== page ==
Zelle employment scams involve fake job listings or work-from-home opportunities. The scam will usually involve a short and simple application process for a job. Once you go through the application process, the scammer will say you need to pay for training or educational materials related to the job. They may also offer a free laptop or computer to perform the work — all you have to do is pay shipping and insurance. They then request payment for these things via Zelle. However, there is no job and the scammer simply runs off with the money.

To protect yourself from Zelle employment scams, don’t ever send payments to apply for a job or send money after being accepted. No legitimate employer will ask that you pay them money just to start working. This is especially true if they insist you must pay via Zelle only.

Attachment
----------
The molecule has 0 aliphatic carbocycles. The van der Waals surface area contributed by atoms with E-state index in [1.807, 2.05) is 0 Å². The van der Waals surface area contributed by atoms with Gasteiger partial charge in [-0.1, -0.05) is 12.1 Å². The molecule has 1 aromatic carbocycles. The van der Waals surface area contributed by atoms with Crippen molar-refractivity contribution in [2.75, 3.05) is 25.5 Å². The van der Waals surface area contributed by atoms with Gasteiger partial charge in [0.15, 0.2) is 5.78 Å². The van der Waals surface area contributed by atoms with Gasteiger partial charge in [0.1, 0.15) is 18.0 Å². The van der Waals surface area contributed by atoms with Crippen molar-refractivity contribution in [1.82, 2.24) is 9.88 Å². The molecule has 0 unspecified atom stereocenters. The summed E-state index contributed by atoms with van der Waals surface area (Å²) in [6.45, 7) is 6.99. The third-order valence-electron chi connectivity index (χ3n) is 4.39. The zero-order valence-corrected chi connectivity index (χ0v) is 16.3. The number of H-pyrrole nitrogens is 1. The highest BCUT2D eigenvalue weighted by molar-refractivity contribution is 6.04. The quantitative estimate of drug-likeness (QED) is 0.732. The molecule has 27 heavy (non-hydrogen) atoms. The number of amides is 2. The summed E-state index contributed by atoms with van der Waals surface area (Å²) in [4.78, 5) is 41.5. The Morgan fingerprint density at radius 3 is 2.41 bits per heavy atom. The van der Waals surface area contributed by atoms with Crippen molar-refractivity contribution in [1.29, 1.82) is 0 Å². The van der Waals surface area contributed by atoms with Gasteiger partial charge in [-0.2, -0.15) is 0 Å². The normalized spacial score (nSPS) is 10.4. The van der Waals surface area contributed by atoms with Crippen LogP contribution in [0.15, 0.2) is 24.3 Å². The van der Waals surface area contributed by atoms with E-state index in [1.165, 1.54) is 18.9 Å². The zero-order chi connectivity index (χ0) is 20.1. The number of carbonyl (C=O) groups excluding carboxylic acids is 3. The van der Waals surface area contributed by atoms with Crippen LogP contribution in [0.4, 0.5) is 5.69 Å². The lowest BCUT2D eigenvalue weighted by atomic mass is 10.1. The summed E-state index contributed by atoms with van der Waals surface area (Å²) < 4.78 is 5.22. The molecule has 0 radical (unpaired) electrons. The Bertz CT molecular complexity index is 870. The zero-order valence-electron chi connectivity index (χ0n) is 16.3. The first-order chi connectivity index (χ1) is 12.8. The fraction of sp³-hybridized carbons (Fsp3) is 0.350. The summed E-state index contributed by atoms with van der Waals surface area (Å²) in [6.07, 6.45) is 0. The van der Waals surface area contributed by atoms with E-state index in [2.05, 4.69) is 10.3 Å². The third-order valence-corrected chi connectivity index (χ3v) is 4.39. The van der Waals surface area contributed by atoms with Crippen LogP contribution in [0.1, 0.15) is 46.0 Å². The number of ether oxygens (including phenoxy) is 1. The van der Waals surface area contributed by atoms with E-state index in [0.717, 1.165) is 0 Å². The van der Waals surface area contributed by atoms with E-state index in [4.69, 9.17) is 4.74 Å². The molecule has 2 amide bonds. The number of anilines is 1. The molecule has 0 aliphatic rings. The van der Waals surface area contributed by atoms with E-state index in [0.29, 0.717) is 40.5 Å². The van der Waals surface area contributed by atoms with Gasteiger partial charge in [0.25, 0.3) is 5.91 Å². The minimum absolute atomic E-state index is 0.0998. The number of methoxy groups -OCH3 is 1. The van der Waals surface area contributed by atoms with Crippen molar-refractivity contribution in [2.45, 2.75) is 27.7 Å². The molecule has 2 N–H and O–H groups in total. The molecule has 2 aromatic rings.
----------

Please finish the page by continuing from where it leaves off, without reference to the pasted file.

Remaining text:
10. Impersonating family and friends

With this scam, the criminal will pretend to be a family member or friend. They’ll use information from social media or other platforms to make the scam more convincing. They will then contact you via text or email and say they’re in an emergency and require money via Zelle. These scams can be difficult to detect because people are often emotional when hearing about a friend or family member in distress. They immediately send money without giving it a second thought.

Recently, scammers have been using AI technology to replicate the voices of individuals. Scammers use these fake AI voices to leave voicemails asking for money.

You can avoid these impersonation scams by carefully inspecting a message before sending payments to a family member or friend. You may also want to consider setting up a code word with your family that you can use in emergencies to confirm identities if they ever need emergency money via Zelle.